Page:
Espeak History, Family Crest & Coats of Arms
The vast movement of people that followed the Norman Conquest of England in 1066 brought the Espeak family name to the British Isles. Espeak comes from the Norman given name Espec.
Early Origins of the Espeak family
The surname Espeak was first found in Lancashire where a Norman noble Le Espec was an under tenant of Roger de Poitou, and was granted the lands of Speke outside Liverpool in Lancashire. Soon after the taking of the Domesday Book in 1086, a descendant, Richard Le Espec acquired the manors of Wenworthy and Brampton Speke in the county of Devon,  which he held from Robert Fitzroy of Oakhampton. His descendent, William Le Espec married and acquired the estates of Gervois.
Walter Espec (d. 1153), was founder of Rievaulx Abbey, Yorkshire, and was probably the son of William Spech, who in 1085 held Warden, Bedfordshire, where some fifty years later Walter Espec founded and endowed an Abbey. "Espec's chief property was in Yorkshire, and he resided at Helmsley. Under Henry I he was Justice of the Forests and Itinerant Justice in the northern counties. Under Stephen he actively resisted the Scotch invasion. On 10 Jan. 1138 FitzDuncan failed in a night attack on Espec's castle of Wark. Then King David and his son Henry came up and formed a regular siege for three weeks, after which the main body passed on to Harry Northumberland. Three months later (c. 8 May) the garrison swooped down upon the Scotch king's commissariat, and had to submit to a second siege. The castle was stoutly defended by Walter's nephew, John de Bussey, but had to surrender about 11 Nov. "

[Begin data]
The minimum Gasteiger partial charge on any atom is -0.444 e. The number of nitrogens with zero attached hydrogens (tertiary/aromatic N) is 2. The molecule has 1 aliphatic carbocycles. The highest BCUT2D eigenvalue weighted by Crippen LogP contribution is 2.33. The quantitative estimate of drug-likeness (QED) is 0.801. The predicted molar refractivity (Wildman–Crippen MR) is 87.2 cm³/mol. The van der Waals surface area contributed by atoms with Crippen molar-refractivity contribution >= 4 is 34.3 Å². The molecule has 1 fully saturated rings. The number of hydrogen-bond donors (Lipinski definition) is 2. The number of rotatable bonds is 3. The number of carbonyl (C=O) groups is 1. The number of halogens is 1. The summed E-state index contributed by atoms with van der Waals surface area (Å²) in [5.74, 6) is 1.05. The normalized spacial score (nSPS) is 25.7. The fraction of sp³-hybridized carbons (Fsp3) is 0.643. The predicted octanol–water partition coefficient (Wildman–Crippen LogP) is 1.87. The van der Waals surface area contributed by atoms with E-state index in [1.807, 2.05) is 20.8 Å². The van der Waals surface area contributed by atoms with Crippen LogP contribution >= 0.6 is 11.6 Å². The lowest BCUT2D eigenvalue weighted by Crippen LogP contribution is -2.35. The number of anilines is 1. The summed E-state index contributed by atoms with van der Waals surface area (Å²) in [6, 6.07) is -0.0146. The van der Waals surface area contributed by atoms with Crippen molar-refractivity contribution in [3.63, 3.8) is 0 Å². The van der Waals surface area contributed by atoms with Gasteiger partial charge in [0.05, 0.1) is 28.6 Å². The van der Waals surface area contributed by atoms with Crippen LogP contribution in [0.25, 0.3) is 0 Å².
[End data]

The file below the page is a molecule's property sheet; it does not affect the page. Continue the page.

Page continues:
Early History of the Espeak family
This web page shows only a small excerpt of our Espeak research. Another 107 words (8 lines of text) covering the years 1592, 1661, 1661, 1653, 1683, 1675, 1681, 1681 and 1683 are included under the topic Early Espeak History in all our PDF Extended History products and printed products wherever possible.
Espeak Spelling Variations
Multitudes of spelling variations are a hallmark of Anglo Norman names. Most of these names evolved in the 11th and 12th century, in the time after the Normans introduced their own Norman French language into a country where Old and Middle English had no spelling rules and the languages of the court were French and Latin. To make matters worse, medieval scribes spelled words according to sound, so names frequently appeared differently in the various documents in which they were recorded. The name was spelled Speak, Speck, Speake, Speke and others.
Early Notables of the Espeak family (pre 1700)
Outstanding amongst the family at this time was Sir John Speke of Whitelackington; and Sir Hugh Speke, 1st Baronet of Hasilbury, Wiltshire (died 1661), an English politician who sat...
Migration of the Espeak family
Because of this political and religious unrest within English society, many people decided to immigrate to the colonies. Families left for Ireland, North America, and Australia in enormous numbers, traveling at high cost in extremely inhospitable conditions. The New World in particular was a desirable destination, but the long voyage caused many to arrive sick and starving. Those who made it, though, were welcomed by opportunities far greater than they had known at home in England. Many of these families went on to make important contributions to the emerging nations of Canada and the United States. Analysis of immigration records indicates that some of the first North American immigrants bore the name Espeak or a variant listed above: George Speke who arrived in Philadelphia, Pennsylvania in 1854; Anne Speake settled in Barbados in 1654; Henry and James Speak arrived in Philadelphia in 1845..